According to Science and Global Security website, Beijing is estimated to have between 14 and 18 tons of highly enriched uranium and 1.3—2.3 tons of weapon-grade plutonium stockpiled. This enough for anywhere between 750 and 1600 nuclear weapons

In November, China unveiled a next-generation nuclear weapon that is said to be able to strike “anywhere in the world”.

The nuclear warhead, called the Dongfeng-41, will be capable of reaching distances of at least 12,000km — putting the US well into the line of target. With a speed of up to Mach 10 (around 12,000kp/h), it can carry up to 10 nuclear warheads.

The weapon is scheduled to enter China’s arsenal this year.

February 17, 2018 Posted by | China, weapons and war | Leave a comment

China again delays building Westinghouse-designed AP1000 nuclear reactor, because of safety worries

China nuclear reactor delayed again on ‘safety concerns’ https://www.cnbc.com/2018/02/12/china-nuclear-reactor-delayed-again-on-safety-concerns.html

  • Fuel loading at the world’s first Westinghouse-designed AP1000 nuclear reactor on China’s east coast has been delayed due to “safety concerns” — the latest in a long line of setbacks for the project.
  • Officials with the U.S.-based Westinghouse had expected fuel loading to start last year, and it would have been followed by around six months of performance tests before the reactor could go into full operation in 2018.

Fuel loading at the world’s first Westinghouse-designed AP1000 nuclear reactor on China’s east coast has been delayed due to “safety concerns” — the latest in a long line of setbacks for the project, the China Daily reported on Tuesday.

The third-generation reactor, located in Sanmen in Zhejiang province, was originally expected to make its debut in 2014.

Officials with U.S.-based Westinghouse had expected fuel loading to start last year, and it would have been followed by around six months of performance tests before the reactor could go into full operation in 2018.

 But fuel loading has now been suspended as China tries to ensure the project meets the highest possible safety standards, the China Daily said, citing a spokesman with the China National Nuclear Corporation (CNNC).

Westinghouse was not immediately available for comment when contacted by Reuters on Tuesday.

Westinghouse, owned by Japan’s Toshiba, signed an agreement in 2007 to build four AP1000 reactor units at two sites in China, hoping the projects would serve as a shop window for the firm.

But the company filed for bankruptcy last March, hit by billions of dollars of cost overruns at four nuclear reactors under construction in the United States.

China was originally seen as the lifeline for the global nuclear sector, with the country keen to approve dozens of new reactor projects to ease its dependence on polluting coal-fired electricity.

China is currently targeting total installed nuclear capacity of 58 gigawatts by the end of 2020, up from 35.8 gigawatts by the end of last year. It also said it would aim to have another 30 gigawatts under construction by the end of the decade.

But the pace of planned nuclear construction in the country was scaled back in 2011 in the wake of the Fukushima disaster in Japan.

Delays to the Sanmen and Haiyang AP1000 projects, as well as the French-designed European Pressurised Reactor units at Taishan in Guangdong province, have held back the sector, and no new nuclear project has been approved in China in two years.

China’s nuclear firms are currently building their own homegrown third-generation reactor design known as the Hualong One.

February 14, 2018 Posted by | China, safety | Leave a comment

Artificial intelligence to enhance the thinking skills of nuclear submarine commanding officers,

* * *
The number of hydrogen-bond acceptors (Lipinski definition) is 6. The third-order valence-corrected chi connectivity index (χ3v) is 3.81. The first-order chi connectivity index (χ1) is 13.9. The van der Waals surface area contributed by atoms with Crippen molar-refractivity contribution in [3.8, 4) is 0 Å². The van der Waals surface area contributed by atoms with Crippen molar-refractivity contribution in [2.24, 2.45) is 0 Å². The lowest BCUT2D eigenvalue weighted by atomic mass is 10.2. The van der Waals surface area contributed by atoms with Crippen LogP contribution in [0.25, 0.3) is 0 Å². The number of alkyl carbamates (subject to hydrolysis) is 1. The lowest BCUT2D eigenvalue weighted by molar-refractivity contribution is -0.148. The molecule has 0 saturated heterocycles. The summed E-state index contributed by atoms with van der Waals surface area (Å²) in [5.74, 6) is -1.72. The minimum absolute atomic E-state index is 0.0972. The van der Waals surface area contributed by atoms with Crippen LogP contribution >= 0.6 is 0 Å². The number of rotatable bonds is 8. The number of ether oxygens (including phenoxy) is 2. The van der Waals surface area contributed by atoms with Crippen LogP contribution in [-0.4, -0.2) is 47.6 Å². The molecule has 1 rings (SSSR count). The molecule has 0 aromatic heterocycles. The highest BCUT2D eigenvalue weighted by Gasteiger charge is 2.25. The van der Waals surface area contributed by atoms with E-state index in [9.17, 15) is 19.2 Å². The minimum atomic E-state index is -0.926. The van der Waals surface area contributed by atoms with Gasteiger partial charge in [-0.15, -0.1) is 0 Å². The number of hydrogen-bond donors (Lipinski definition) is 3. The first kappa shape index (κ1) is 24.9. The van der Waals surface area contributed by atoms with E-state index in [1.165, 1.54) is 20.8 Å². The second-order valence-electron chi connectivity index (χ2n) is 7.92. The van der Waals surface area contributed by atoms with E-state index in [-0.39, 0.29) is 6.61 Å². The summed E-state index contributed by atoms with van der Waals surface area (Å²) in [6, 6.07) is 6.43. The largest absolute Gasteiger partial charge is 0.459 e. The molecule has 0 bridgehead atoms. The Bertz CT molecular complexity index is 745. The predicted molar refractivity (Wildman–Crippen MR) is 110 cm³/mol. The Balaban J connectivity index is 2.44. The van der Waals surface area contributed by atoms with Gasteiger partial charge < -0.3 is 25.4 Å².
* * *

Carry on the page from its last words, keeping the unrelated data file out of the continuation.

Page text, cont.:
China’s plan to use artificial intelligence to boost the thinking skills of nuclear submarine commanders
Equipping nuclear submarines with AI would give China an upper hand in undersea battles while pushing applications of the technology to a new level, 
SCMP, Stephen Chen,  05 February, 2018,  China is working to update the rugged old computer systems on nuclear submarines with artificial intelligence to enhance the potential thinking skills of commanding officers, a senior scientist involved with the programme told the South China Morning Post.

A submarine with AI-augmented brainpower not only would give China’s large navy an upper hand in battle under the world’s oceans but would push applications of AI technology to a new level, according to the researcher, who spoke on condition of anonymity because of the project’s sensitivity.

“Though a submarine has enormous power of destruction, its brain is actually quite small,” the researcher said.

While a nuclear submarine depends on the skill, experience and efficiency of its crew to operate effectively, the demands of modern warfare could introduce variables that would cause even the smoothest-run operation to come unglued.

For instance, if the 100 to 300 people in the sub’s crew were forced to remain together in their canister in deep, dark water for months, the rising stress level could affect the commanding officers’ decision-making powers, even leading to bad judgment.

An AI decision-support system with “its own thoughts” would reduce the commanding officers’ workload and mental burden, according to the researcher……….

Up till now, the “thinking” function on a nuclear sub, including interpreting and answering signals picked up by sonar, a system for detecting objects under water by emitting sound pulses, has been handled almost exclusively by human naval personnel, not by machines.

Now, through AI technology, a convolutional neural network undergirds so-called machine learning. This structure underpins a decision support system that can acquire knowledge, improve skills and develop new strategy without human intervention.

By mimicking the workings of the human brain, the system can process a large amount of data. On a nuclear submarine, data could come from the Chinese navy’s rapidly increasing observation networks, the submarine’s own sensors or daily interactions with the crew…….. http://www.scmp.com/news/china/society/article/2131127/chinas-plan-use-artificial-intelligence-boost-thinking-skills

February 5, 2018 Posted by | China, technology, weapons and war | Leave a comment